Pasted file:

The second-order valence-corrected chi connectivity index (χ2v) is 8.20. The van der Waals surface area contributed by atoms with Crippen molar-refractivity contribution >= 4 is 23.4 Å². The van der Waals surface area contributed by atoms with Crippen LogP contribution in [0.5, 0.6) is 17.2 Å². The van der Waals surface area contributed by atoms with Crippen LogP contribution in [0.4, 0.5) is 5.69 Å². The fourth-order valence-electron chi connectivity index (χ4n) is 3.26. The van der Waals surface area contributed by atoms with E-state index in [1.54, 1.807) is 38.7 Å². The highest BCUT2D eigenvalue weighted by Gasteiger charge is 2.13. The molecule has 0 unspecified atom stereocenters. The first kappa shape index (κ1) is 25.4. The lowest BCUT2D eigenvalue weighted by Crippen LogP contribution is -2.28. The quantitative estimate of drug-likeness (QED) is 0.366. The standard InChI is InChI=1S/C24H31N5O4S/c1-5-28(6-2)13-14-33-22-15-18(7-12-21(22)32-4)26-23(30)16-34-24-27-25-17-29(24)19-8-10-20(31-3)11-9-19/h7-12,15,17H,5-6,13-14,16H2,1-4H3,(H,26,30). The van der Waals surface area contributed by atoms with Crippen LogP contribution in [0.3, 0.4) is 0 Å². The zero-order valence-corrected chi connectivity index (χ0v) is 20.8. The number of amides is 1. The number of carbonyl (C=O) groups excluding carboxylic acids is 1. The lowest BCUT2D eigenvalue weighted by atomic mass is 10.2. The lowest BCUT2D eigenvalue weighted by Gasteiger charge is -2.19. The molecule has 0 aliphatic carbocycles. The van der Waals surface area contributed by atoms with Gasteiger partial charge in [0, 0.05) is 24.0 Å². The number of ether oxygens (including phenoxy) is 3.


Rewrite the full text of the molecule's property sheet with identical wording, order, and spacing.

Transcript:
The second-order valence-corrected chi connectivity index (χ2v) is 8.20. The van der Waals surface area contributed by atoms with Crippen molar-refractivity contribution >= 4 is 23.4 Å². The van der Waals surface area contributed by atoms with Crippen LogP contribution in [0.5, 0.6) is 17.2 Å². The van der Waals surface area contributed by atoms with Crippen LogP contribution in [0.4, 0.5) is 5.69 Å². The fourth-order valence-electron chi connectivity index (χ4n) is 3.26. The van der Waals surface area contributed by atoms with E-state index in [1.54, 1.807) is 38.7 Å². The highest BCUT2D eigenvalue weighted by Gasteiger charge is 2.13. The molecule has 0 unspecified atom stereocenters. The first kappa shape index (κ1) is 25.4. The lowest BCUT2D eigenvalue weighted by Crippen LogP contribution is -2.28. The quantitative estimate of drug-likeness (QED) is 0.366. The standard InChI is InChI=1S/C24H31N5O4S/c1-5-28(6-2)13-14-33-22-15-18(7-12-21(22)32-4)26-23(30)16-34-24-27-25-17-29(24)19-8-10-20(31-3)11-9-19/h7-12,15,17H,5-6,13-14,16H2,1-4H3,(H,26,30). The van der Waals surface area contributed by atoms with Crippen LogP contribution in [0.3, 0.4) is 0 Å². The zero-order valence-corrected chi connectivity index (χ0v) is 20.8. The number of amides is 1. The number of carbonyl (C=O) groups excluding carboxylic acids is 1. The lowest BCUT2D eigenvalue weighted by atomic mass is 10.2. The lowest BCUT2D eigenvalue weighted by Gasteiger charge is -2.19. The molecule has 0 aliphatic carbocycles. The van der Waals surface area contributed by atoms with Gasteiger partial charge in [0, 0.05) is 24.0 Å². The number of ether oxygens (including phenoxy) is 3.